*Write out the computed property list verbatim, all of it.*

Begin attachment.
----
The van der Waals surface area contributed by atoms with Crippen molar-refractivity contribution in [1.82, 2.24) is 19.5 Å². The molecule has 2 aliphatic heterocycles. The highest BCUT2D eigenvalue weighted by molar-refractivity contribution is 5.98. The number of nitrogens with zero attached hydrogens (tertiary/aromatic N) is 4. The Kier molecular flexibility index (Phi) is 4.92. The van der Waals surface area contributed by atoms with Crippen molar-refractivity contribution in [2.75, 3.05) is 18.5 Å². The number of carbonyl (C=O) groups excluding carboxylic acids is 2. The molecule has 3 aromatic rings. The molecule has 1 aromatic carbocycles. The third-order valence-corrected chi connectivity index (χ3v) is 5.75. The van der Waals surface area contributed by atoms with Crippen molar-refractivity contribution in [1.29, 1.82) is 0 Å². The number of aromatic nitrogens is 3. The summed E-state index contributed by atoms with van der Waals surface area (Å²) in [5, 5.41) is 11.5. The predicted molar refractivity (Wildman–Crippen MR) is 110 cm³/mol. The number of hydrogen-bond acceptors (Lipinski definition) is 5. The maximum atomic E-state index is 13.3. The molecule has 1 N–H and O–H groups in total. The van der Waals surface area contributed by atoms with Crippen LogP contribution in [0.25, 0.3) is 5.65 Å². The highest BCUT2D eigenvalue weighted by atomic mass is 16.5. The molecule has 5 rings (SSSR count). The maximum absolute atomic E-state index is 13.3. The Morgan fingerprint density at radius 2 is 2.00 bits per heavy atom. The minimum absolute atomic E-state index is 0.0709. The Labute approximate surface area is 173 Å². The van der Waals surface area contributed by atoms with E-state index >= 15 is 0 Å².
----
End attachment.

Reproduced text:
The van der Waals surface area contributed by atoms with Crippen molar-refractivity contribution in [1.82, 2.24) is 19.5 Å². The molecule has 2 aliphatic heterocycles. The highest BCUT2D eigenvalue weighted by molar-refractivity contribution is 5.98. The number of nitrogens with zero attached hydrogens (tertiary/aromatic N) is 4. The Kier molecular flexibility index (Phi) is 4.92. The van der Waals surface area contributed by atoms with Crippen molar-refractivity contribution in [2.75, 3.05) is 18.5 Å². The number of carbonyl (C=O) groups excluding carboxylic acids is 2. The molecule has 3 aromatic rings. The molecule has 1 aromatic carbocycles. The third-order valence-corrected chi connectivity index (χ3v) is 5.75. The van der Waals surface area contributed by atoms with Crippen molar-refractivity contribution in [1.29, 1.82) is 0 Å². The number of aromatic nitrogens is 3. The summed E-state index contributed by atoms with van der Waals surface area (Å²) in [5, 5.41) is 11.5. The predicted molar refractivity (Wildman–Crippen MR) is 110 cm³/mol. The number of hydrogen-bond acceptors (Lipinski definition) is 5. The maximum atomic E-state index is 13.3. The molecule has 1 N–H and O–H groups in total. The van der Waals surface area contributed by atoms with Crippen LogP contribution in [0.25, 0.3) is 5.65 Å². The highest BCUT2D eigenvalue weighted by atomic mass is 16.5. The molecule has 5 rings (SSSR count). The maximum absolute atomic E-state index is 13.3. The Morgan fingerprint density at radius 2 is 2.00 bits per heavy atom. The minimum absolute atomic E-state index is 0.0709. The Labute approximate surface area is 173 Å². The van der Waals surface area contributed by atoms with E-state index >= 15 is 0 Å².